There is no single regulatory approach to consumer protection that will work in all contexts, and none will fully eliminate risks. The evidence to date shows that the benefits of branchless banking far outweigh the risks, and they can even reduce shortcomings commonly associated with informal providers, such as loss of customers’ funds or service discontinuity. This calls for a balance between allowing innovation that increases financial access and ensuring a minimum level of consumer protection. Based on insights gained from diverse country contexts, this paper has identified seven priority policy objectives to guide consumer protection regulation in transformational branchless banking. This includes one overarching policy objective – holding providers liable for compliance with applicable regulations when using agents – that can affect the ability to use regulation to reach other objectives. In all cases, when creating new rules, regulators should obey two principles: proportionality and effectiveness.
However, we should also caution that regulation and supervision are not sufficient on their own to deal with all consumer protection problems in branchless banking. For example, some problems are rooted in consumers’ lack of understanding, knowledge and awareness with regard to financial service mechanisms. Well-targeted initiatives to improve financial capability and increased awareness can play an important role in reducing risks for consumers and increasing effectiveness of regulatory action. There are also several “next-generation” consumer protection regulatory topics in branchless banking that require further research and experimentation, including customer mobility, cross-selling of services, product suitability and deposit insurance in non-bank e-money issuing. This future regulation and supervision agenda will need to be informed by analysis that quantifies and explores in more depth the behavior and perceptions of branchless banking consumers, and the nature, incidence and consequence of the problems they face in different markets.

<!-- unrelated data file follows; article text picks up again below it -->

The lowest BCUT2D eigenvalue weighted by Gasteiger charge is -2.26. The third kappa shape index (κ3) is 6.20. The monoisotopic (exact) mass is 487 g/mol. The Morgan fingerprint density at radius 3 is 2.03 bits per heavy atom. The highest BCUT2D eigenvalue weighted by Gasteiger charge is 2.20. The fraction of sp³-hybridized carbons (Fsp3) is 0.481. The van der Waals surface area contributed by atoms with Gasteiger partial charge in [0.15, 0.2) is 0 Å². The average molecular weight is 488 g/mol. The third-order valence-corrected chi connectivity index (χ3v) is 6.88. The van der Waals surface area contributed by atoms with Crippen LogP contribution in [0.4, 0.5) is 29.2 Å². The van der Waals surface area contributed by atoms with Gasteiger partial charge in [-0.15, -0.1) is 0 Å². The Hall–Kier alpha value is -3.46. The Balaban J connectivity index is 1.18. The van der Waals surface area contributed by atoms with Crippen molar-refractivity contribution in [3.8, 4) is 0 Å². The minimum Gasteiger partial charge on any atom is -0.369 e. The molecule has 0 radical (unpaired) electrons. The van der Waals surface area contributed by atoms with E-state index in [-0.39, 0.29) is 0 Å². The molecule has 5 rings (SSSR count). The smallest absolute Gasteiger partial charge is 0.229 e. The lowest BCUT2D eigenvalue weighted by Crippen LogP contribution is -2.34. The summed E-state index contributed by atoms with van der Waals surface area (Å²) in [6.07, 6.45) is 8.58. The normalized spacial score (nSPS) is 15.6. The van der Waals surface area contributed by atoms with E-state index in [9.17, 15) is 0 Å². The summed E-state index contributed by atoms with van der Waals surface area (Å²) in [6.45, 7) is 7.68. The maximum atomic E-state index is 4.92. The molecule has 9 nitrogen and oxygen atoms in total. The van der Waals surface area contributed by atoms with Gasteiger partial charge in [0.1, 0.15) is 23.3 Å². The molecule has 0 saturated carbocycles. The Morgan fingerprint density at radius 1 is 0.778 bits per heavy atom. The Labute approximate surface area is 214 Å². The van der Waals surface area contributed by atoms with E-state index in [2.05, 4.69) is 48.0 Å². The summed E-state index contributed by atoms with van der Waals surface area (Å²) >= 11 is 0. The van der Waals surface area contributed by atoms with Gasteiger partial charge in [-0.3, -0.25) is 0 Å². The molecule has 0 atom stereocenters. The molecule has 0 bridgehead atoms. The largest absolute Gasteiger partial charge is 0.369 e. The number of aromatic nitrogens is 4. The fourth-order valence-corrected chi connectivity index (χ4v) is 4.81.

The word “agent” is used in this Focus Note to include any type of outsourcing of client interface activities to third parties, be it through a formal agency relationship, a joint venture or other type of business arrangement.
 M-PESA users, for example, grew from 0 to over 12 million in less than four years, rapidly surpassing the total number of bank account holders in Kenya.
 The services referred to in this section may be called e-money in some jurisdictions, but there is no broadly accepted definition of e-money. This section focuses on account-based services provided by non-financial firms (i.e., funds that are entrusted by users to a non-bank entity to be converted into electronic value linked to an account issued by the non-bank), as well as models where the accounts are issued by banks, but the funds are not considered bank deposits for regulatory purposes.
 Collins, Daryl 2010. “Consumer Experience in Branchless Banking.” Presentation at the III Windsor Global Leadership Seminar in Regulating Transformational Branchless Banking. Oakley Court Hotel, Windsor, United Kingdom, 8-10 March
 Lyman, Timothy, Mark Pickens, David Porteous. 2008. “Regulating Transformational Branchless Banking: Mobile Phones and Other Technology to Increase Access to Finance.” Focus Note 43. Washington, D.C.: CGAP/DFID.
 Although physical distance between the legal service provider and the customer may exacerbate weaknesses in redress, agents in some instances may play an important and positive role in customer care. One common way complaints are reported to Safaricom is through M-PESA agents, who often present the complaint by phone on behalf of the client. M-PESA agents were also found to be resolving client complaints and problems directly. In such cases, the complaints never reach the provider’s customer care service.
 Resolution CMN 3110/2003, Art. 3.
 Decree 2233/2006, Art. 3, 1.